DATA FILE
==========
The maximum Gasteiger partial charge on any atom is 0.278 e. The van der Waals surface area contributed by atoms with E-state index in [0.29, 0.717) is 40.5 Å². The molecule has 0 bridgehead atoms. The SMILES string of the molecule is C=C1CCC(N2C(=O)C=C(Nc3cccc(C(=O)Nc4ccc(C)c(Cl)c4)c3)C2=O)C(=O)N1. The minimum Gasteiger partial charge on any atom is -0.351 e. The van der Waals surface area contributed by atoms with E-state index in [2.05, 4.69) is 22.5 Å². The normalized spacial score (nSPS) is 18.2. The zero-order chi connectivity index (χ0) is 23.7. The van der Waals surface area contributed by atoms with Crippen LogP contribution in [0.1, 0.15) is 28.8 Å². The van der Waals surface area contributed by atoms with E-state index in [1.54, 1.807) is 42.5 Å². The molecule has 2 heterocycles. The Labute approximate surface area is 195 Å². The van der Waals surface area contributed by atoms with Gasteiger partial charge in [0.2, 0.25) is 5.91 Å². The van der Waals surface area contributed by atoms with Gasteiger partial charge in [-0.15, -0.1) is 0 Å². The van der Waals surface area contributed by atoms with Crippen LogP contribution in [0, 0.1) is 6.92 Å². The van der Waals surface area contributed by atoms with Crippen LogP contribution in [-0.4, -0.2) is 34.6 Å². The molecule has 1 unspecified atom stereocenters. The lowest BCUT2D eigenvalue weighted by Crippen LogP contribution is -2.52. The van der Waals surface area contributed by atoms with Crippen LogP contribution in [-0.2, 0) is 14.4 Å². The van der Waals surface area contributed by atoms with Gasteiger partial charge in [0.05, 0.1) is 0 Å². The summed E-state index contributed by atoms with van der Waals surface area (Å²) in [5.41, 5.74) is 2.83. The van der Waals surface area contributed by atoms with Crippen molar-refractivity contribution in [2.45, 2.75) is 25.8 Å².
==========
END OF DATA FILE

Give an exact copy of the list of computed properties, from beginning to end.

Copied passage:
The maximum Gasteiger partial charge on any atom is 0.278 e. The van der Waals surface area contributed by atoms with E-state index in [0.29, 0.717) is 40.5 Å². The molecule has 0 bridgehead atoms. The SMILES string of the molecule is C=C1CCC(N2C(=O)C=C(Nc3cccc(C(=O)Nc4ccc(C)c(Cl)c4)c3)C2=O)C(=O)N1. The minimum Gasteiger partial charge on any atom is -0.351 e. The van der Waals surface area contributed by atoms with E-state index in [2.05, 4.69) is 22.5 Å². The normalized spacial score (nSPS) is 18.2. The zero-order chi connectivity index (χ0) is 23.7. The van der Waals surface area contributed by atoms with Crippen LogP contribution in [0.1, 0.15) is 28.8 Å². The van der Waals surface area contributed by atoms with E-state index in [1.54, 1.807) is 42.5 Å². The molecule has 2 heterocycles. The Labute approximate surface area is 195 Å². The van der Waals surface area contributed by atoms with Gasteiger partial charge in [0.2, 0.25) is 5.91 Å². The van der Waals surface area contributed by atoms with Gasteiger partial charge in [-0.15, -0.1) is 0 Å². The van der Waals surface area contributed by atoms with Crippen LogP contribution in [0, 0.1) is 6.92 Å². The van der Waals surface area contributed by atoms with Crippen LogP contribution in [-0.4, -0.2) is 34.6 Å². The molecule has 1 unspecified atom stereocenters. The lowest BCUT2D eigenvalue weighted by Crippen LogP contribution is -2.52. The van der Waals surface area contributed by atoms with Crippen LogP contribution in [-0.2, 0) is 14.4 Å². The van der Waals surface area contributed by atoms with Gasteiger partial charge in [0.05, 0.1) is 0 Å². The summed E-state index contributed by atoms with van der Waals surface area (Å²) in [5.41, 5.74) is 2.83. The van der Waals surface area contributed by atoms with Crippen molar-refractivity contribution in [2.45, 2.75) is 25.8 Å².